Scenario Preview, Part Seven
By Mike Bennighof, Ph.D.
Here at Avalanche Press, we don’t issue new versions of our various series rulebooks very often. So it’s a major event (for us anyway) when we do. We’ve re-launched Infantry Attacks, our World War One tactical combat series, and it’s a complete overhaul. Artillery wasn’t the only section to get a total re-write, but it’s probably the most noticeable.
I tried to keep Infantry Attacks Second Edition in line with Panzer Grenadier’s Fourth Edition (the current rulebook for our World War Two series) as much as possible. That applies to rules text and rules concepts, but also to the theory and logic behind the rules.
Early on, original Panzer Grenadier developer Brian Knipple and I decided that each off-board artillery increment should represent a battery of artillery, which meant that the strength of each increment should match the strength of a specific type of artillery. Over the years we sometimes got away from that, and the first edition of Infantry Attacks: August 1914 was a major offender. Under the first edition rules, artillery just wasn’t strong enough, so we made up for that by adding more of it. That brought about the right effect, but for the wrong cause.
For the Second Edition, we’ve brought artillery more in line with its actual effects. That means there’s less of it - a Russian corps had but two batteries of 122mm howitzers, with all of its remaining guns 76.2mm field guns. So it doesn’t show up very often, but when it does, it can have enormous effects on fixed enemy positions. The Germans have more medium guns (105mm and 150mm howitzers), but the bulk of their weapons are also field guns, the 77mm Model 1896.
In most scenarios, that puts the burden of the action on the infantry companies and field gun batteries that are right there on the map. Let’s have a look at some more of them.
Tannenberg: The End Game
In the early hours of 29 August, Second Army commander Alexander Samsonov gave his final orders, transferring command of his XV and XXIII Corps to XIII Corps commander Maj. Gen. Nikolai Klyuev. Samsonov and his staff attempted to escape the looming German encirclement, but sometime that evening Samsonov separated from his officers and shot himself.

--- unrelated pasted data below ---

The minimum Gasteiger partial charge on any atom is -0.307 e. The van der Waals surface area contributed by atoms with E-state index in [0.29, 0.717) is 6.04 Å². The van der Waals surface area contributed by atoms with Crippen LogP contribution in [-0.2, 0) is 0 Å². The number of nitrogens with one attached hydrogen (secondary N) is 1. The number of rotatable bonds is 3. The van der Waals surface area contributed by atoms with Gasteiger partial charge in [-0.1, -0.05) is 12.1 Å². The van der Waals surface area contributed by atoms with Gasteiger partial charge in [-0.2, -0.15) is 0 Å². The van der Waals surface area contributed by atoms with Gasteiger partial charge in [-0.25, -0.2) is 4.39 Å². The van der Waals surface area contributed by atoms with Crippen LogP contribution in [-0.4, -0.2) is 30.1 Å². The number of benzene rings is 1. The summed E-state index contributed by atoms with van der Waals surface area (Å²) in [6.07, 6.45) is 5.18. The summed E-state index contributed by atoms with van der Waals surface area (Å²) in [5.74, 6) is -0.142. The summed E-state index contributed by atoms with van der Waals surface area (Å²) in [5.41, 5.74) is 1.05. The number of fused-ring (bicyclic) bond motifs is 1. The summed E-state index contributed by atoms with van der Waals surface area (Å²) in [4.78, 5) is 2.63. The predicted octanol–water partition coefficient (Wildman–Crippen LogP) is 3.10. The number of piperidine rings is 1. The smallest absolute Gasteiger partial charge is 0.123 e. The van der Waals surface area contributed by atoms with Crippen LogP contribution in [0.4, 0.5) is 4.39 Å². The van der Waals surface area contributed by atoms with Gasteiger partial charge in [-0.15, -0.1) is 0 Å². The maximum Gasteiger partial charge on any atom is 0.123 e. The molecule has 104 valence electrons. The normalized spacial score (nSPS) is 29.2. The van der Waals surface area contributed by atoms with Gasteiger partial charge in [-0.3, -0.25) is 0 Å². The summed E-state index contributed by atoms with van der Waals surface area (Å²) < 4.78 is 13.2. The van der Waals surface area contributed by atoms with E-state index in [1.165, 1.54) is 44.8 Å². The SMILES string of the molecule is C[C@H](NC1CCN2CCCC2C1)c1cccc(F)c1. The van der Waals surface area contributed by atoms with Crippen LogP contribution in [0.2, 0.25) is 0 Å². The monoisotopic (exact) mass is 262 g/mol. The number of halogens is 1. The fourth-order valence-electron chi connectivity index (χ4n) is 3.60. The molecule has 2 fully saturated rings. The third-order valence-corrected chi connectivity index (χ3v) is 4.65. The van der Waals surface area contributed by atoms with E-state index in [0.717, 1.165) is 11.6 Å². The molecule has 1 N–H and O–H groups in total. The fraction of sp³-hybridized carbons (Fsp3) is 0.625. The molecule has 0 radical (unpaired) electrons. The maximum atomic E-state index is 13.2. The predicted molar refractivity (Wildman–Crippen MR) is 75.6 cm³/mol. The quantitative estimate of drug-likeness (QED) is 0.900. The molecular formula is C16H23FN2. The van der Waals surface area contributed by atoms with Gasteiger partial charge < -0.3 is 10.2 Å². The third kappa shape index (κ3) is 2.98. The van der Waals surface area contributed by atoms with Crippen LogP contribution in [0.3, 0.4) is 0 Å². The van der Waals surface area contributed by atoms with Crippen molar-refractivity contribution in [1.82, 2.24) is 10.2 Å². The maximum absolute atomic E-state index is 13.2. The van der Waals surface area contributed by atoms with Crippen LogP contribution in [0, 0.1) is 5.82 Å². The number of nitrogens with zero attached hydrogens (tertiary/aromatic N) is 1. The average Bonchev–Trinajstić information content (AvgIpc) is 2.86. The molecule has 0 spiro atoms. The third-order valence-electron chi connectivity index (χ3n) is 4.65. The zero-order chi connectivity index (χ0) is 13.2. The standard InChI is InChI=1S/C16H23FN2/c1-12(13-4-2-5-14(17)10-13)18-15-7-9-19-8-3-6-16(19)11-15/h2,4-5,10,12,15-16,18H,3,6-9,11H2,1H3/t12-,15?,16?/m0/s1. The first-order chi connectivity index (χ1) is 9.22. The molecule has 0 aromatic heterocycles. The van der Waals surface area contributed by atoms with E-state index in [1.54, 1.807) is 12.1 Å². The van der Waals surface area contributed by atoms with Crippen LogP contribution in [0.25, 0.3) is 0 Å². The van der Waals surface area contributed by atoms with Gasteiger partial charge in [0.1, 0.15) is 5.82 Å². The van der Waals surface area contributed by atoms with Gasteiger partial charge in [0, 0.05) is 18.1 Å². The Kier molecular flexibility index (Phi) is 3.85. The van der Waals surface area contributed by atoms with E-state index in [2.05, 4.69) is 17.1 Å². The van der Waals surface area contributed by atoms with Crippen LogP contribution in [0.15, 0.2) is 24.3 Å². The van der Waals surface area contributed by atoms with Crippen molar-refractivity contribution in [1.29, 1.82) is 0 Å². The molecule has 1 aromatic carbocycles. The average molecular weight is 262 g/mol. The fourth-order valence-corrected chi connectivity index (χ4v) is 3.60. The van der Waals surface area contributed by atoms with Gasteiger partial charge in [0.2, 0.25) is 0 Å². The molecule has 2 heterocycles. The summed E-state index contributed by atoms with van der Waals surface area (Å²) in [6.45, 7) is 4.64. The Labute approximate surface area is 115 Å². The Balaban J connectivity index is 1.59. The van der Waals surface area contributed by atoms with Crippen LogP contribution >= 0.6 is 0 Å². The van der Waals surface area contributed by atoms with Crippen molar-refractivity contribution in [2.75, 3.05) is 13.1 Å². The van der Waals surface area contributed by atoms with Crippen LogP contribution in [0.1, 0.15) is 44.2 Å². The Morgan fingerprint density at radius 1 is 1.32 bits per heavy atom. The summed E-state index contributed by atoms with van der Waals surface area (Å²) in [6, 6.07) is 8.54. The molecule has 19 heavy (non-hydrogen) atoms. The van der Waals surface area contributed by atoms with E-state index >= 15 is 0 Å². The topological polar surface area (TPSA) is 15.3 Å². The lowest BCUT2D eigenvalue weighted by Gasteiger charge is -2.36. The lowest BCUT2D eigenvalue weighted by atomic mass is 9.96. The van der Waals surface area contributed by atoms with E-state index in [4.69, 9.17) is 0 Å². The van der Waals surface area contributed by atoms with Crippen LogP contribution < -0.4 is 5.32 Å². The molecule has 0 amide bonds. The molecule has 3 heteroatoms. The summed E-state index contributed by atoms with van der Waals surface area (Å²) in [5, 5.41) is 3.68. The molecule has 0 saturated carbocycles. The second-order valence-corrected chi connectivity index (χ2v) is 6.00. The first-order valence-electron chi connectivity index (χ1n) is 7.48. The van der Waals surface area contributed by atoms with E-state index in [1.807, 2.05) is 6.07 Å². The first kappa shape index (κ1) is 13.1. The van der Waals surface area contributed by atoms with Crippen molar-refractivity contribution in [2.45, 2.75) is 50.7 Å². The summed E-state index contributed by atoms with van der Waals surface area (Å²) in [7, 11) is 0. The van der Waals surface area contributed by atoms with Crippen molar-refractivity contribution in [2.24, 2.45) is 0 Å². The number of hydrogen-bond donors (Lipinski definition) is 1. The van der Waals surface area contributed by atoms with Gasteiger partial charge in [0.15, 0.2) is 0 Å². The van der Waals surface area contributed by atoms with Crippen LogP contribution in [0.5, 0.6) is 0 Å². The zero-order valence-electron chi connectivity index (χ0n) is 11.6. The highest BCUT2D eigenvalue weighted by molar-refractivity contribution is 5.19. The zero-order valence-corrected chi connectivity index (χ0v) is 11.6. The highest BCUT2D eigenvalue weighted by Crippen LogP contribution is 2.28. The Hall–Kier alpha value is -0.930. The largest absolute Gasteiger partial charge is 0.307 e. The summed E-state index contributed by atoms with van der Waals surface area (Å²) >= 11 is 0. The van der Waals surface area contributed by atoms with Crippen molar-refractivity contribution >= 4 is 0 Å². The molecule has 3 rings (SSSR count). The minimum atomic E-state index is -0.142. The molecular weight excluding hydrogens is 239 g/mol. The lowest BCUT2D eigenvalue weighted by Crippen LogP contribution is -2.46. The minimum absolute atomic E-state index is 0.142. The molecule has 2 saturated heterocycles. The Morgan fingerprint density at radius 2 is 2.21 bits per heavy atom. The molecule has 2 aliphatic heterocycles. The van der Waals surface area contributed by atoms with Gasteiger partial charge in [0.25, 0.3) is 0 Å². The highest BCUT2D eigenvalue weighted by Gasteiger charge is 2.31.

Second Army disintegrated, with its various components breaking up to make their way south into Russian territory. Klyuev reacted to his promotion by promptly surrendering his new command. Now the Germans had to close the trap and finish off Second Army, while the Russians attempted to escape.
29 August 1914
Thanks to the fierce rearguard action south of Allenstein, XIII Corps pulled away to the south in hopes of joining intact Russian formations still fighting the Germans. But reports came that the Germans were already across their retreat route. While that wasn’t quite true, the Germans were very close. The Russians would have to turn and fight again.
German troops of all three classes - regular, reservist and Landwehr - raced in pursuit of the defeated Russians, commandeering civilian transport to get to the battlefield that much faster. Russian XIII Corps command expected to have to fight their way through Hohenstein to join XV Corps, but managed to get there ahead of the Germans. With the enemy now close behind, the Russians put up furious resistance and German casualties piled up. The situation seemed well in hand until a battalion of heavy howitzers from the Königsberg garrison arrived along with the divisional artillery of two German divisions. The heaviest barrage of the war in the East to date broke the Russian lines, and the formerly organized retreat became a rout.
This is a big scenario, with all six maps in play and oodles of German artillery. They’re going to need those oodles, as all of their infantry is either reservist or Landwehr. The Russians aren’t in much better shape, as the stress of the last few days is really showing now.
Guards to the Rescue
30 August 1914
With Second Army disintegrating around him, Samsonov ordered his last remaining intact force to march north to relieve the encirclement. XXIII Corps included the army's two best formations, and they still had the combat power to completely overturn the situation in East Prussia. A hastily-summoned German force would have to hold off the relief effort or it might be the Germans offering up their swords instead of Samsonov's officers.